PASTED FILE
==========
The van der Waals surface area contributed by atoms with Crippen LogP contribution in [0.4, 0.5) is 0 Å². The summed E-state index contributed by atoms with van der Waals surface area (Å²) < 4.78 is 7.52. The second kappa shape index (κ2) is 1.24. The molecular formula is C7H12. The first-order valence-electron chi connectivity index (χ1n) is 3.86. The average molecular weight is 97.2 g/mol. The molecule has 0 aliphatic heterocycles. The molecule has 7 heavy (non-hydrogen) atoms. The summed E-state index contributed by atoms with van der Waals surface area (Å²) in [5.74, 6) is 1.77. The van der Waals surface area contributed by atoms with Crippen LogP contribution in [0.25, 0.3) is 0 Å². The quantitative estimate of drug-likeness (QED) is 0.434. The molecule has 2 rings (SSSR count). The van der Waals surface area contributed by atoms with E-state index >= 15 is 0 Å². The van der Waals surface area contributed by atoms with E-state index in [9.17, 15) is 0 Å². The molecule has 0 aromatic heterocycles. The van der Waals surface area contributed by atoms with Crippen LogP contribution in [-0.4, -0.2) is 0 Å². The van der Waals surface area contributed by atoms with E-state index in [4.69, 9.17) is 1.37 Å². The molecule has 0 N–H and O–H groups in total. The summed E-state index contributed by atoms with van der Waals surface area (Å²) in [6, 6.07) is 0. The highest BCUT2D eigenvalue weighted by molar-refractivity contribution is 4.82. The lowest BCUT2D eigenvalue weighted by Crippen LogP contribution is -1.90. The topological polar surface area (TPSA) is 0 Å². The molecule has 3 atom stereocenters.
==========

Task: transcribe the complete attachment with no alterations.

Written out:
The van der Waals surface area contributed by atoms with Crippen LogP contribution in [0.4, 0.5) is 0 Å². The summed E-state index contributed by atoms with van der Waals surface area (Å²) < 4.78 is 7.52. The second kappa shape index (κ2) is 1.24. The molecular formula is C7H12. The first-order valence-electron chi connectivity index (χ1n) is 3.86. The average molecular weight is 97.2 g/mol. The molecule has 0 aliphatic heterocycles. The molecule has 7 heavy (non-hydrogen) atoms. The summed E-state index contributed by atoms with van der Waals surface area (Å²) in [5.74, 6) is 1.77. The van der Waals surface area contributed by atoms with Crippen LogP contribution in [0.25, 0.3) is 0 Å². The quantitative estimate of drug-likeness (QED) is 0.434. The molecule has 2 rings (SSSR count). The van der Waals surface area contributed by atoms with E-state index >= 15 is 0 Å². The van der Waals surface area contributed by atoms with E-state index in [9.17, 15) is 0 Å². The molecule has 0 aromatic heterocycles. The van der Waals surface area contributed by atoms with Crippen LogP contribution in [-0.4, -0.2) is 0 Å². The van der Waals surface area contributed by atoms with E-state index in [4.69, 9.17) is 1.37 Å². The molecule has 0 N–H and O–H groups in total. The summed E-state index contributed by atoms with van der Waals surface area (Å²) in [6, 6.07) is 0. The highest BCUT2D eigenvalue weighted by molar-refractivity contribution is 4.82. The lowest BCUT2D eigenvalue weighted by Crippen LogP contribution is -1.90. The topological polar surface area (TPSA) is 0 Å². The molecule has 3 atom stereocenters.